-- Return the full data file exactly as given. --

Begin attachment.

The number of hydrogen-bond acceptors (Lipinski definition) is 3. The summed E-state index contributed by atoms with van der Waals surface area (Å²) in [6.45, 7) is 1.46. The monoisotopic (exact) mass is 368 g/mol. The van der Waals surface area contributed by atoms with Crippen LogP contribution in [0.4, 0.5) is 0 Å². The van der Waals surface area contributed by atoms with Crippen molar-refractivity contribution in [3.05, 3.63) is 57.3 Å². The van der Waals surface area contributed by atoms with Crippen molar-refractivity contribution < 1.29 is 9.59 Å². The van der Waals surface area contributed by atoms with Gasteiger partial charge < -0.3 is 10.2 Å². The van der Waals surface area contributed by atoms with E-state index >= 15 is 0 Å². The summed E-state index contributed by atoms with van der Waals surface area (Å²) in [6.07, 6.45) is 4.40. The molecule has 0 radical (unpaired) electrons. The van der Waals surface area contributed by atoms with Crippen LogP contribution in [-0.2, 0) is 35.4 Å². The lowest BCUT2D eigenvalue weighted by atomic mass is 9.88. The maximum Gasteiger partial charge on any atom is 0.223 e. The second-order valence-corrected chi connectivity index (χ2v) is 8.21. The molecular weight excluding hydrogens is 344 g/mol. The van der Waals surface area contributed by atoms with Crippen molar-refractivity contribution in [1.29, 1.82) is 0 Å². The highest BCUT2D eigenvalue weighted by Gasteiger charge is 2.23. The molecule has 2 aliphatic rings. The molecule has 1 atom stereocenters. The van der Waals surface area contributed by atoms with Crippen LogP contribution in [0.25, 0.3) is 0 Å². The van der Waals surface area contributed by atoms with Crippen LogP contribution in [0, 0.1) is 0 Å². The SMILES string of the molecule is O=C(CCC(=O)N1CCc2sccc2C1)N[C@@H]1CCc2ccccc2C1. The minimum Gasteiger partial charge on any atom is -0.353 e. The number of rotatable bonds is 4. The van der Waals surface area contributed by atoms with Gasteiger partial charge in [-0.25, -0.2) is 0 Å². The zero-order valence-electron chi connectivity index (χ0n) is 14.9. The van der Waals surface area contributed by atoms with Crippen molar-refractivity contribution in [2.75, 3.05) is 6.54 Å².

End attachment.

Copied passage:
The number of hydrogen-bond acceptors (Lipinski definition) is 3. The summed E-state index contributed by atoms with van der Waals surface area (Å²) in [6.45, 7) is 1.46. The monoisotopic (exact) mass is 368 g/mol. The van der Waals surface area contributed by atoms with Crippen LogP contribution in [0.4, 0.5) is 0 Å². The van der Waals surface area contributed by atoms with Crippen molar-refractivity contribution in [3.05, 3.63) is 57.3 Å². The van der Waals surface area contributed by atoms with Crippen molar-refractivity contribution < 1.29 is 9.59 Å². The van der Waals surface area contributed by atoms with Gasteiger partial charge < -0.3 is 10.2 Å². The van der Waals surface area contributed by atoms with E-state index >= 15 is 0 Å². The summed E-state index contributed by atoms with van der Waals surface area (Å²) in [6.07, 6.45) is 4.40. The molecule has 0 radical (unpaired) electrons. The van der Waals surface area contributed by atoms with Crippen LogP contribution in [-0.2, 0) is 35.4 Å². The lowest BCUT2D eigenvalue weighted by atomic mass is 9.88. The maximum Gasteiger partial charge on any atom is 0.223 e. The second-order valence-corrected chi connectivity index (χ2v) is 8.21. The molecular weight excluding hydrogens is 344 g/mol. The van der Waals surface area contributed by atoms with Crippen molar-refractivity contribution in [1.29, 1.82) is 0 Å². The highest BCUT2D eigenvalue weighted by Gasteiger charge is 2.23. The molecule has 2 aliphatic rings. The molecule has 1 atom stereocenters. The van der Waals surface area contributed by atoms with Crippen LogP contribution in [0.25, 0.3) is 0 Å². The van der Waals surface area contributed by atoms with Crippen LogP contribution in [0, 0.1) is 0 Å². The SMILES string of the molecule is O=C(CCC(=O)N1CCc2sccc2C1)N[C@@H]1CCc2ccccc2C1. The minimum Gasteiger partial charge on any atom is -0.353 e. The number of rotatable bonds is 4. The van der Waals surface area contributed by atoms with Gasteiger partial charge in [-0.25, -0.2) is 0 Å². The zero-order valence-electron chi connectivity index (χ0n) is 14.9. The van der Waals surface area contributed by atoms with Crippen molar-refractivity contribution in [2.75, 3.05) is 6.54 Å².